He should have realized something was wrong. He could certainly have realized his mistake had he hesitated just a moment. If he had stopped just long enough to collect his thoughts and reconfirm that he was heading the right way, he would have known better before it was too late.
   Unfortunately, we, like Tom, tend to be the last to know that we are going in the wrong direction. But it's not too late to take stock of your direction if you only will. See if the following symptoms apply to you.
    Symptom: You are worried that people will find out what you're "really like."
   Of course, all of us hide our true selves to some extent. But if you have a conscious or overriding fear of people "finding out," then you are probably trying to hide things that show you are not living up to God's standards. You are constructing a veneer for people to see or hear while you cover motives, attitudes or actions that do not conform to God's way.
   Such a religious veneer usually takes the form of trying to look and sound righteous — in other words, being with the right people at the right places or using the proper religious- sounding phrases or buzzwords — but not really being the proper person. Such a state of mind is mere hypocrisy.
   If this sounds like you, you could be in the same category as the scribes and Pharisees whom Christ upbraided.
   "Woe unto you, scribes and Pharisees, hypocrites! for ye make clean the outside of the cup and of the platter, but within they are full of extortion and excess. Thou blind Pharisee, cleanse first that which is within the cup and platter, that the outside of them may be clean also" (Matt. 23:25-26).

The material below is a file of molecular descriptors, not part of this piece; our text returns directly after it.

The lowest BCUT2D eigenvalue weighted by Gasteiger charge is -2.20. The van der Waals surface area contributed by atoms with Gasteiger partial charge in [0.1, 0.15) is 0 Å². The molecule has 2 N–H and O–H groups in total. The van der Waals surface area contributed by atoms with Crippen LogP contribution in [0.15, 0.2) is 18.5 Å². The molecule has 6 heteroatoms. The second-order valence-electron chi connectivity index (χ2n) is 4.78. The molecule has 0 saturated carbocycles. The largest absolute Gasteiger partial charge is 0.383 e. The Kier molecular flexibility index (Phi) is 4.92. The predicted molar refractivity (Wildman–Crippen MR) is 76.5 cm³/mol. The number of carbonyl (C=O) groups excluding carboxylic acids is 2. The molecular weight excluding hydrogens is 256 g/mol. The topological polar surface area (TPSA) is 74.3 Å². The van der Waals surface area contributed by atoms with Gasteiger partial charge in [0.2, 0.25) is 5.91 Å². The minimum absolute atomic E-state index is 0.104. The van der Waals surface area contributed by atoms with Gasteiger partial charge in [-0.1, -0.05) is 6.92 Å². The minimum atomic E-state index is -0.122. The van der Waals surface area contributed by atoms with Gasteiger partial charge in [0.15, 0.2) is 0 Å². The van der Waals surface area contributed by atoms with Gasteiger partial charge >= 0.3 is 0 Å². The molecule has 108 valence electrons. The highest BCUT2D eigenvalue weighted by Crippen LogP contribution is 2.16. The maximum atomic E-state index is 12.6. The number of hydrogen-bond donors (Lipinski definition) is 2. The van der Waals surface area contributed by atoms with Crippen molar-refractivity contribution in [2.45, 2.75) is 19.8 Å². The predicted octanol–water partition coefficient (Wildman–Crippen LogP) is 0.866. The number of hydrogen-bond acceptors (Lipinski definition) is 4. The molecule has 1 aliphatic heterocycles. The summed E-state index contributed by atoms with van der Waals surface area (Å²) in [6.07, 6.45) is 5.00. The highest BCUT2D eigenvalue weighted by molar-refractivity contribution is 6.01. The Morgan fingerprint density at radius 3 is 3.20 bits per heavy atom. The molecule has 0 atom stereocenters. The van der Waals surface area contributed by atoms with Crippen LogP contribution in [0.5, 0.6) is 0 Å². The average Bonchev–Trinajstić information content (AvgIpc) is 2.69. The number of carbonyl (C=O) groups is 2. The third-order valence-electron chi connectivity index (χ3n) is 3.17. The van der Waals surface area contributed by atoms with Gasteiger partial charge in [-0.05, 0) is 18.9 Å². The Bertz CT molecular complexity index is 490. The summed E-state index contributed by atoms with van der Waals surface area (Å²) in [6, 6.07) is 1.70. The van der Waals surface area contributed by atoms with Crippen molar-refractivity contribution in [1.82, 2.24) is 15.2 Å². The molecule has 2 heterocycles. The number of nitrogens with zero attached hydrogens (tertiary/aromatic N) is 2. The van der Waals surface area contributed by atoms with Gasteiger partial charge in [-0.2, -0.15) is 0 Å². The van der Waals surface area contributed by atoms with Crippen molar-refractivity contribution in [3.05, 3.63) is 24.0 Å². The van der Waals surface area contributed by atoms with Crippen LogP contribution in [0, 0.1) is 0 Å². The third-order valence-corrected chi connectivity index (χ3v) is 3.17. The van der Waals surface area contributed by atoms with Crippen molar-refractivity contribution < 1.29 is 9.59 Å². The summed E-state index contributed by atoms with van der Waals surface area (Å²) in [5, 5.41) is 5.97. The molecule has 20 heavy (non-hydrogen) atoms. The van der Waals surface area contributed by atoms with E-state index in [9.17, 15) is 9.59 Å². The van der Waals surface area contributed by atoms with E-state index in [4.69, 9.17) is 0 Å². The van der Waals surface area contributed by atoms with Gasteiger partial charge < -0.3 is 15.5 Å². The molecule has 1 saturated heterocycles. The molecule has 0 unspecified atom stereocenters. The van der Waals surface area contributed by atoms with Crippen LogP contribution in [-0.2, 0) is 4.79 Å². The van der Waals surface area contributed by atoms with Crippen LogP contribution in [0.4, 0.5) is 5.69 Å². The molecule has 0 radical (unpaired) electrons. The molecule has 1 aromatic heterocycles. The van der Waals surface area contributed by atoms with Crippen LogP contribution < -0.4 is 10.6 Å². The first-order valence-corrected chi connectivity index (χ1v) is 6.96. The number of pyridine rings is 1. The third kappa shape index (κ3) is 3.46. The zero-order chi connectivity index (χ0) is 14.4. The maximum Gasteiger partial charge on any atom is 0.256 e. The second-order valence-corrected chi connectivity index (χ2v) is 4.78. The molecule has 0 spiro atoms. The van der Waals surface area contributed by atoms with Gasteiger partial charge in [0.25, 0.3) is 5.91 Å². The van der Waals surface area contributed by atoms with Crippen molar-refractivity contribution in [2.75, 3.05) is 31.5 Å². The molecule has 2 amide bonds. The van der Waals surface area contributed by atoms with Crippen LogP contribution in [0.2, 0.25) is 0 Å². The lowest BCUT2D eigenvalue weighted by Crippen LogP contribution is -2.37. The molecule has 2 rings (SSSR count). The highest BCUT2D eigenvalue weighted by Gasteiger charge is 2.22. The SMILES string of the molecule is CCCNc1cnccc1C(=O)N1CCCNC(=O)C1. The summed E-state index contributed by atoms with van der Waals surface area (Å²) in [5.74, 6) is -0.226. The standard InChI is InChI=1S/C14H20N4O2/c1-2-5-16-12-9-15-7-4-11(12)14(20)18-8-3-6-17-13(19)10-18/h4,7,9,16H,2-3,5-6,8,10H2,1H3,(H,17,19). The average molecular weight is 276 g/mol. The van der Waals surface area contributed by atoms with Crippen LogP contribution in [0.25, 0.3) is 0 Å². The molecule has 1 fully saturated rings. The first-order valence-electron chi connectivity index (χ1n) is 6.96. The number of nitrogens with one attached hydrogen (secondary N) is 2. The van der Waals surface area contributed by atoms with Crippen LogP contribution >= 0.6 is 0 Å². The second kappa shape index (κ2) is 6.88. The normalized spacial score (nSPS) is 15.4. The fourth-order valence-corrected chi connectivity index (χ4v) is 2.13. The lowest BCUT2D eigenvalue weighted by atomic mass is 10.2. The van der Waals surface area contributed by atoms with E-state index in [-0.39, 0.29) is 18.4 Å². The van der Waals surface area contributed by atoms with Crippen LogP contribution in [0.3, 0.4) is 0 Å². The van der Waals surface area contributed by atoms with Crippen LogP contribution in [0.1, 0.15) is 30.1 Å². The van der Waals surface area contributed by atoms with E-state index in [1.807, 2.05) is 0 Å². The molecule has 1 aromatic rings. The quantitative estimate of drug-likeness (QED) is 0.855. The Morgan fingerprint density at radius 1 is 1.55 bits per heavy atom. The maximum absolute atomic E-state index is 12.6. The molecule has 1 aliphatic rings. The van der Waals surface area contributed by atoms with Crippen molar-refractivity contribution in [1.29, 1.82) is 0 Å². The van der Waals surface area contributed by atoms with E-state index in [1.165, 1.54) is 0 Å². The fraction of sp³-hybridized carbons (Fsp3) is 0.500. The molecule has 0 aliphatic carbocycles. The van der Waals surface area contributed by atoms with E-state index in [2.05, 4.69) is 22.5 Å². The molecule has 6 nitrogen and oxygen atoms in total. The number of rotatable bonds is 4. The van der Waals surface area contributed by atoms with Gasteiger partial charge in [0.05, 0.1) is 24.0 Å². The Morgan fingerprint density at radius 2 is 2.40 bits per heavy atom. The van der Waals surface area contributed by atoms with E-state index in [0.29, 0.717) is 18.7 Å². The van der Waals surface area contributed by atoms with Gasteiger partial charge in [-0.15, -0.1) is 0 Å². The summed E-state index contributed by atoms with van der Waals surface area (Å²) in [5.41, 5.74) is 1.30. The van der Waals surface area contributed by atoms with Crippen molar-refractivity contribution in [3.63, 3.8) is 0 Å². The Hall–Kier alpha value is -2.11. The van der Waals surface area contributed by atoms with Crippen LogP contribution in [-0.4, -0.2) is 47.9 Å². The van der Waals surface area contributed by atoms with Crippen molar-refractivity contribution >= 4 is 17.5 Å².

One particularly insidious form of this hypocrisy occurs when the affected party doesn't know he is a hypocrite! He truly believes that external appearances are the totality of Christianity. He doesn't even see inside to his sins.
   This type of person may even sincerely believe he is trying to seek the Kingdom of God first. What he really wants, however, is the adulation of men who think he is righteous. This type of person, however sincere, is not seeking God's Kingdom first. Rather, he is looking first for the recognition of other people.
    Symptom: You are not overcoming your faults or growing spiritually.
   A person truly moving toward God's true goal for man should be growing more and more as he progresses. It should be obvious to him and to others that he is getting closer to that goal. Since the path to God's Kingdom is developing holy, righteous character, we can know if we're on the road by looking for spiritual progress.
   If you are not growing closer to the goal, then you are like the Jews who returned to the promised land after the captivity.
   Commissioned to rebuild God's Temple, they did not make good progress. Instead, they worked on their own homes and built for themselves while they outwardly expressed spiritual intentions of wishing to do God's Work.
   Therefore, God said to the prophet Haggai, "Thus speaketh the Lord of hosts, saying, This people say, The time is not come, the time that the Lord's house should be built [in other words, they had excuses]. Then came the word of the Lord by Haggai the prophet, saying, Is it time for you, O ye, to dwell in your ceiled houses, and this house lie waste? Now therefore thus saith the Lord of hosts; Consider your ways" (Hag. 1:2-5).
   How about you? Are you helping to build God's spiritual Temple? Is the working of God's Holy Spirit more and more evident in your life?
   If not, you are not giving the goal of spiritual growth top priority in your life. If you're not getting closer to God, it is because you're not working on it.

Pursuing the physical